Pop Pop Epistle #86 -About Your Funeral (and Alfred Nobel)
A great leadership lesson to learn early in your life goes like this: Begin with the end in mind. It has a lot of life applications.
For instance, it is never too early to start thinking about what you might want people to say about you at your funeral. I know that probably sounds kind of morbid but the fact is that we are all going to die and people will tell stories about us when we do. If you were a fly on the wall at your own funeral what would you want to overhear?
Now that I am approaching middle age (as a very young 61 year old), it is something I think about. But it is something I hope you will think about early in your life. Let me tell you a story to help you understand why.
At some point you will learn about the Nobel Peace Prizes. These are prizes that are awarded annually by Sweden to people around the world who have done outstanding work in the fields of physics, chemistry, medicine, literature, and peace. At present the award is a $900,000 cash prize as well as enormous worldwide prestige. What most people do not know is the backstory.
Alfred Nobel was born in Sweden in 1833 and was a brilliant chemist. In 1863, he began tinkering with nitroglycerin, a highly volatile liquid that had been recently discovered. Nitroglycerin remained very dangerous though and in 1864 Nobel’s nitroglycerin factory blew up, killing his younger brother and several other people. In 1867, after much work he discovered a safe way to use a nitro based compound that had many industrial uses. His patented compound became known as dynamite and secured for him a great fortune.
To his dismay, his invention also began to be used in warfare and many people were killed because of its use in combat. in 1887, one of Nobel’s brothers died in France, and French newspapers printed obituaries in which they mistook him for Alfred. One headline read, “The merchant of death is dead.”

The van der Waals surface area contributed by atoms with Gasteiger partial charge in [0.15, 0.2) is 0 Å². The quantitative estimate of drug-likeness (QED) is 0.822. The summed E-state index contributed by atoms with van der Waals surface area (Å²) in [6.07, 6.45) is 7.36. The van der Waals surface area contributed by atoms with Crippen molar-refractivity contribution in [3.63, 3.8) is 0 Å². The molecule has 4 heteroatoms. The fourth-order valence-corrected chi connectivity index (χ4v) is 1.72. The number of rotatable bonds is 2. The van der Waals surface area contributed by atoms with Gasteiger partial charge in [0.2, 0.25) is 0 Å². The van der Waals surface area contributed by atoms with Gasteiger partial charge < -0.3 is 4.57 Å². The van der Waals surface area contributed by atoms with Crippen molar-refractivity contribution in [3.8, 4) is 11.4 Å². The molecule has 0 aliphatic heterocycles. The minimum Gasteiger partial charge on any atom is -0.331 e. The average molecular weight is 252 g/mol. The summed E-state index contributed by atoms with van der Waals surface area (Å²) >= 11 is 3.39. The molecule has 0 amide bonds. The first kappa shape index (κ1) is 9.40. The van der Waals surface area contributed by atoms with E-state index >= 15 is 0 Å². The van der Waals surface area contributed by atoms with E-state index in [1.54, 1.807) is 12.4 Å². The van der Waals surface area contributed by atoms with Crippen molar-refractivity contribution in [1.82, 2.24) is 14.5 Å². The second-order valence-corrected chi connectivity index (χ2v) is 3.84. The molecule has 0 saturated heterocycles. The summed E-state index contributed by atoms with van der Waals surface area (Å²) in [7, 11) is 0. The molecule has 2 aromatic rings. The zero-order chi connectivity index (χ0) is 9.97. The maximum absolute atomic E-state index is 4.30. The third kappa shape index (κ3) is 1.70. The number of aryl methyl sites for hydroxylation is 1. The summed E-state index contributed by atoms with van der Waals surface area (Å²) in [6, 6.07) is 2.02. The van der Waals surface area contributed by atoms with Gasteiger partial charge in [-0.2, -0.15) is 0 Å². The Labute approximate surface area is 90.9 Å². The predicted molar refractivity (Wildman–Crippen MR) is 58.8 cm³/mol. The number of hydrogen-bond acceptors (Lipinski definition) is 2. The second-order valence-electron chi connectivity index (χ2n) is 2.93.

Alfred Nobel had the opportunity to read his own obituary and he did not like what he read. So he set out to create a legacy that changed the way that he would be forever remembered. Upon his death in 1896, the majority of his vast estate went to the creation of what became known as Nobel Peace Prizes – a much better way to be remembered don’t you think?
The idea of “beginning with the end in mind” is certainly a biblical one. Malachi 3:16 talks about a Book of Remembrance…
16 Then those who feared the Lord spoke with one another. The Lord paid attention and heard them, and a book of remembrance was written before him of those who feared the Lord and esteemed his name. 17 “They shall be mine, says the Lord of hosts, in the day when I make up my treasured possession, and I will spare them as a man spares his son who serves him. 18 Then once more you shall see the distinction between the righteous and the wicked, between one who serves God and one who does not serve him.
In Matthew 6:20, Jesus spoke of storing up treasure in heaven, The implication is that what is done on earth is forever recorded in heaven. Our hope is that one day we will all stand before God and hear Him say, “Well done my good and faithful servant.” (Matthew 25:21).
So my dear grand younguns, I encourage you throughout your days to remember this: Begin with the end in mind!
And never forget that you are very loved!